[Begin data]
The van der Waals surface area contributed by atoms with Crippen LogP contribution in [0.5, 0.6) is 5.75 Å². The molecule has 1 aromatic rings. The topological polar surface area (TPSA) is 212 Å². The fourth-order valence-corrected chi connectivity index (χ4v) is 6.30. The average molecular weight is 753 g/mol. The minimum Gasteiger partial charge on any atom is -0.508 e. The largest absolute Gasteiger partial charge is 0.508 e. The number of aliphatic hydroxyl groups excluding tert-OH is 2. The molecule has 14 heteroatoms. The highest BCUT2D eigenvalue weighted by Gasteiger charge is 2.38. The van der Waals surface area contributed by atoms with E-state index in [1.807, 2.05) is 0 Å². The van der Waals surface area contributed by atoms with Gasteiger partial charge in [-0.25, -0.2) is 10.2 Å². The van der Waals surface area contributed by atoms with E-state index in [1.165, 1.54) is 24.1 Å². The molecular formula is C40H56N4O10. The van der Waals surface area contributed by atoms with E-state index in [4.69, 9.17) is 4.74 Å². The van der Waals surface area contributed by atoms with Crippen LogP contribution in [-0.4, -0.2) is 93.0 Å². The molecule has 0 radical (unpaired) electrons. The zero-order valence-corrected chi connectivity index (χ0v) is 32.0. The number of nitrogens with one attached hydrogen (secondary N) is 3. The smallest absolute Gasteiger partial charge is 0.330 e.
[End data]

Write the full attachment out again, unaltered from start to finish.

The van der Waals surface area contributed by atoms with Crippen LogP contribution in [0.5, 0.6) is 5.75 Å². The molecule has 1 aromatic rings. The topological polar surface area (TPSA) is 212 Å². The fourth-order valence-corrected chi connectivity index (χ4v) is 6.30. The average molecular weight is 753 g/mol. The minimum Gasteiger partial charge on any atom is -0.508 e. The largest absolute Gasteiger partial charge is 0.508 e. The number of aliphatic hydroxyl groups excluding tert-OH is 2. The molecule has 14 heteroatoms. The highest BCUT2D eigenvalue weighted by Gasteiger charge is 2.38. The van der Waals surface area contributed by atoms with E-state index in [1.807, 2.05) is 0 Å². The van der Waals surface area contributed by atoms with Gasteiger partial charge in [-0.25, -0.2) is 10.2 Å². The van der Waals surface area contributed by atoms with E-state index in [1.165, 1.54) is 24.1 Å². The molecular formula is C40H56N4O10. The van der Waals surface area contributed by atoms with E-state index in [4.69, 9.17) is 4.74 Å². The van der Waals surface area contributed by atoms with Crippen LogP contribution in [-0.4, -0.2) is 93.0 Å². The molecule has 0 radical (unpaired) electrons. The zero-order valence-corrected chi connectivity index (χ0v) is 32.0. The number of nitrogens with one attached hydrogen (secondary N) is 3. The smallest absolute Gasteiger partial charge is 0.330 e.